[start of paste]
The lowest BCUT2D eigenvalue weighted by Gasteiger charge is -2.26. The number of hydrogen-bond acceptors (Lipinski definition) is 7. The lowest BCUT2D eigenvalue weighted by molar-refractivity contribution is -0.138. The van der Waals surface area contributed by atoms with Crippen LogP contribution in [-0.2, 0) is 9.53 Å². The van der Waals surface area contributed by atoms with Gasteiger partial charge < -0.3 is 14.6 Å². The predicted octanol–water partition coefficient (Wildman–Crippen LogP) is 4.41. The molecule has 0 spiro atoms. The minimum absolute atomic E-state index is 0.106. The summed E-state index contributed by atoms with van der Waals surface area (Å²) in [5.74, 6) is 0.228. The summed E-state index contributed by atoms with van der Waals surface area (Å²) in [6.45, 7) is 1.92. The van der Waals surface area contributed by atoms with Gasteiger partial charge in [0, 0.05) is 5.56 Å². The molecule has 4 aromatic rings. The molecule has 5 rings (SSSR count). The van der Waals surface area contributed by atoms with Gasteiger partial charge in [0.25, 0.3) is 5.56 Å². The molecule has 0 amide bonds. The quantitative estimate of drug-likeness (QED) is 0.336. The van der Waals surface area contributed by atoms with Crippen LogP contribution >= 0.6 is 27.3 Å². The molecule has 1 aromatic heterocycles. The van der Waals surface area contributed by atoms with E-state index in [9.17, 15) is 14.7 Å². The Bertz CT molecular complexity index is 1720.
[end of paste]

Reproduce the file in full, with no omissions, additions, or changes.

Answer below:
The lowest BCUT2D eigenvalue weighted by Gasteiger charge is -2.26. The number of hydrogen-bond acceptors (Lipinski definition) is 7. The lowest BCUT2D eigenvalue weighted by molar-refractivity contribution is -0.138. The van der Waals surface area contributed by atoms with Crippen LogP contribution in [-0.2, 0) is 9.53 Å². The van der Waals surface area contributed by atoms with Gasteiger partial charge < -0.3 is 14.6 Å². The predicted octanol–water partition coefficient (Wildman–Crippen LogP) is 4.41. The molecule has 0 spiro atoms. The minimum absolute atomic E-state index is 0.106. The summed E-state index contributed by atoms with van der Waals surface area (Å²) in [5.74, 6) is 0.228. The summed E-state index contributed by atoms with van der Waals surface area (Å²) in [6.45, 7) is 1.92. The van der Waals surface area contributed by atoms with Gasteiger partial charge in [0, 0.05) is 5.56 Å². The molecule has 4 aromatic rings. The molecule has 5 rings (SSSR count). The van der Waals surface area contributed by atoms with Gasteiger partial charge in [0.25, 0.3) is 5.56 Å². The molecule has 0 amide bonds. The quantitative estimate of drug-likeness (QED) is 0.336. The van der Waals surface area contributed by atoms with Crippen LogP contribution >= 0.6 is 27.3 Å². The molecule has 1 aromatic heterocycles. The van der Waals surface area contributed by atoms with E-state index in [9.17, 15) is 14.7 Å². The Bertz CT molecular complexity index is 1720.